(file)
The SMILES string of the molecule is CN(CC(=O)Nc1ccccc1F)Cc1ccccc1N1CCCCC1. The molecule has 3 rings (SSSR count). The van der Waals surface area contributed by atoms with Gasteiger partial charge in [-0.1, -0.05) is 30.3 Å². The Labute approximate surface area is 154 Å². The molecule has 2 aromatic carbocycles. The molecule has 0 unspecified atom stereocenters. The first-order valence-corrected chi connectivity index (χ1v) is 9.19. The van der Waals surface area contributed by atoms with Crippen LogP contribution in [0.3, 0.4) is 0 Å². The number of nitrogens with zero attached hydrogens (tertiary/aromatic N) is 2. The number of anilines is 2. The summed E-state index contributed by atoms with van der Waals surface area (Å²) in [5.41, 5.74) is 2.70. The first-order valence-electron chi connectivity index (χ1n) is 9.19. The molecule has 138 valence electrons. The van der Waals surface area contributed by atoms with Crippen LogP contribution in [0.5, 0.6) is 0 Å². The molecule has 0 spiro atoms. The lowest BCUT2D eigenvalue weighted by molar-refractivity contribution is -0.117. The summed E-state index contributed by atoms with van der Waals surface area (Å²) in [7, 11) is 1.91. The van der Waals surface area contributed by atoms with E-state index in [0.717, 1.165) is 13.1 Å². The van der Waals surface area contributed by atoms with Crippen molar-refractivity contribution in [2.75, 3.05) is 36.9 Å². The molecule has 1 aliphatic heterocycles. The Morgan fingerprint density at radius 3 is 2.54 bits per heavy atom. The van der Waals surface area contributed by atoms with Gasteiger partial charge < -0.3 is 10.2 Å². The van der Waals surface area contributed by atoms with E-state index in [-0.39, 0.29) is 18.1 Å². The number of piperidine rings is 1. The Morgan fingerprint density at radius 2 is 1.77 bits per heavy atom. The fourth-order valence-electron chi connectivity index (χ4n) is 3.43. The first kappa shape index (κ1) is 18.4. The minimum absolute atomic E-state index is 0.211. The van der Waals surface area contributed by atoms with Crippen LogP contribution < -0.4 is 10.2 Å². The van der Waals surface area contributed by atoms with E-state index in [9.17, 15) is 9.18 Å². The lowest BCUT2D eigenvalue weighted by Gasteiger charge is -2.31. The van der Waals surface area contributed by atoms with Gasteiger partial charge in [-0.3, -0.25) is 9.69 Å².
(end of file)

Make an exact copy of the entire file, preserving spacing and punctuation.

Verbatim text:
The SMILES string of the molecule is CN(CC(=O)Nc1ccccc1F)Cc1ccccc1N1CCCCC1. The molecule has 3 rings (SSSR count). The van der Waals surface area contributed by atoms with Gasteiger partial charge in [-0.1, -0.05) is 30.3 Å². The Labute approximate surface area is 154 Å². The molecule has 2 aromatic carbocycles. The molecule has 0 unspecified atom stereocenters. The first-order valence-corrected chi connectivity index (χ1v) is 9.19. The van der Waals surface area contributed by atoms with Crippen LogP contribution in [0.3, 0.4) is 0 Å². The number of nitrogens with zero attached hydrogens (tertiary/aromatic N) is 2. The number of anilines is 2. The summed E-state index contributed by atoms with van der Waals surface area (Å²) in [5.41, 5.74) is 2.70. The first-order valence-electron chi connectivity index (χ1n) is 9.19. The molecule has 138 valence electrons. The van der Waals surface area contributed by atoms with Crippen LogP contribution in [0.5, 0.6) is 0 Å². The molecule has 0 spiro atoms. The lowest BCUT2D eigenvalue weighted by molar-refractivity contribution is -0.117. The summed E-state index contributed by atoms with van der Waals surface area (Å²) in [7, 11) is 1.91. The van der Waals surface area contributed by atoms with E-state index in [0.717, 1.165) is 13.1 Å². The van der Waals surface area contributed by atoms with Crippen molar-refractivity contribution in [2.75, 3.05) is 36.9 Å². The molecule has 1 aliphatic heterocycles. The Morgan fingerprint density at radius 3 is 2.54 bits per heavy atom. The van der Waals surface area contributed by atoms with Gasteiger partial charge < -0.3 is 10.2 Å². The van der Waals surface area contributed by atoms with E-state index in [-0.39, 0.29) is 18.1 Å². The number of piperidine rings is 1. The Morgan fingerprint density at radius 2 is 1.77 bits per heavy atom. The fourth-order valence-electron chi connectivity index (χ4n) is 3.43. The first kappa shape index (κ1) is 18.4. The minimum absolute atomic E-state index is 0.211. The van der Waals surface area contributed by atoms with Crippen LogP contribution < -0.4 is 10.2 Å². The van der Waals surface area contributed by atoms with E-state index in [9.17, 15) is 9.18 Å². The lowest BCUT2D eigenvalue weighted by Gasteiger charge is -2.31. The van der Waals surface area contributed by atoms with Gasteiger partial charge in [-0.3, -0.25) is 9.69 Å².